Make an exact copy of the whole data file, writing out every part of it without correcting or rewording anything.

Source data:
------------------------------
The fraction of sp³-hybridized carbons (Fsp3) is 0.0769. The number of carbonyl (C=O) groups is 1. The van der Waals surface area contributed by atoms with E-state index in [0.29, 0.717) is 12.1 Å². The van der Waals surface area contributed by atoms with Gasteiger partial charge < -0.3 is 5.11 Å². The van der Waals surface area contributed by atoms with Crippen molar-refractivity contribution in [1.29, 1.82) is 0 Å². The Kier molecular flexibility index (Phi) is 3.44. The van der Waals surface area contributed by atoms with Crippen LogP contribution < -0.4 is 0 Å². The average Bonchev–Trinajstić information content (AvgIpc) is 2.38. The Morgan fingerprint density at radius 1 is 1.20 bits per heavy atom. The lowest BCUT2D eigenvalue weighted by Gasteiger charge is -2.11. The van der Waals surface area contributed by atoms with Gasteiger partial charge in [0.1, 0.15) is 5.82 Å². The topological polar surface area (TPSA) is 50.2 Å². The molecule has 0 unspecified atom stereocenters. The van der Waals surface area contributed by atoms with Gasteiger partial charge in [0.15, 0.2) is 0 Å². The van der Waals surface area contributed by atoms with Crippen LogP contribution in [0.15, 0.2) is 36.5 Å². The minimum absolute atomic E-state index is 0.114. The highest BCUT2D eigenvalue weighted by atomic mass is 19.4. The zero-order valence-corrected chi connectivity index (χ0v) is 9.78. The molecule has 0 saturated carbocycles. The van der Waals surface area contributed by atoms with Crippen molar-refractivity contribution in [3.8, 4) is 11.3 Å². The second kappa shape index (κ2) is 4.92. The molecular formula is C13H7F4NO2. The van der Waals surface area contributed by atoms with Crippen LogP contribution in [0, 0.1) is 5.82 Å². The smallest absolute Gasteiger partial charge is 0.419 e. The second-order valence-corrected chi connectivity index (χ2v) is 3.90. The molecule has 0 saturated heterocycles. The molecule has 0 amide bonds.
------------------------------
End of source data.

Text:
The fraction of sp³-hybridized carbons (Fsp3) is 0.0769. The number of carbonyl (C=O) groups is 1. The van der Waals surface area contributed by atoms with E-state index in [0.29, 0.717) is 12.1 Å². The van der Waals surface area contributed by atoms with Gasteiger partial charge < -0.3 is 5.11 Å². The van der Waals surface area contributed by atoms with Crippen molar-refractivity contribution in [1.29, 1.82) is 0 Å². The Kier molecular flexibility index (Phi) is 3.44. The van der Waals surface area contributed by atoms with Crippen LogP contribution < -0.4 is 0 Å². The average Bonchev–Trinajstić information content (AvgIpc) is 2.38. The Morgan fingerprint density at radius 1 is 1.20 bits per heavy atom. The lowest BCUT2D eigenvalue weighted by Gasteiger charge is -2.11. The van der Waals surface area contributed by atoms with Gasteiger partial charge in [0.1, 0.15) is 5.82 Å². The topological polar surface area (TPSA) is 50.2 Å². The molecule has 0 unspecified atom stereocenters. The van der Waals surface area contributed by atoms with Gasteiger partial charge in [0.15, 0.2) is 0 Å². The van der Waals surface area contributed by atoms with Crippen LogP contribution in [0.15, 0.2) is 36.5 Å². The minimum absolute atomic E-state index is 0.114. The highest BCUT2D eigenvalue weighted by atomic mass is 19.4. The zero-order valence-corrected chi connectivity index (χ0v) is 9.78. The molecule has 0 saturated carbocycles. The van der Waals surface area contributed by atoms with Crippen molar-refractivity contribution in [3.8, 4) is 11.3 Å². The second kappa shape index (κ2) is 4.92. The molecular formula is C13H7F4NO2. The van der Waals surface area contributed by atoms with Crippen LogP contribution in [0, 0.1) is 5.82 Å². The smallest absolute Gasteiger partial charge is 0.419 e. The second-order valence-corrected chi connectivity index (χ2v) is 3.90. The molecule has 0 saturated heterocycles. The molecule has 0 amide bonds.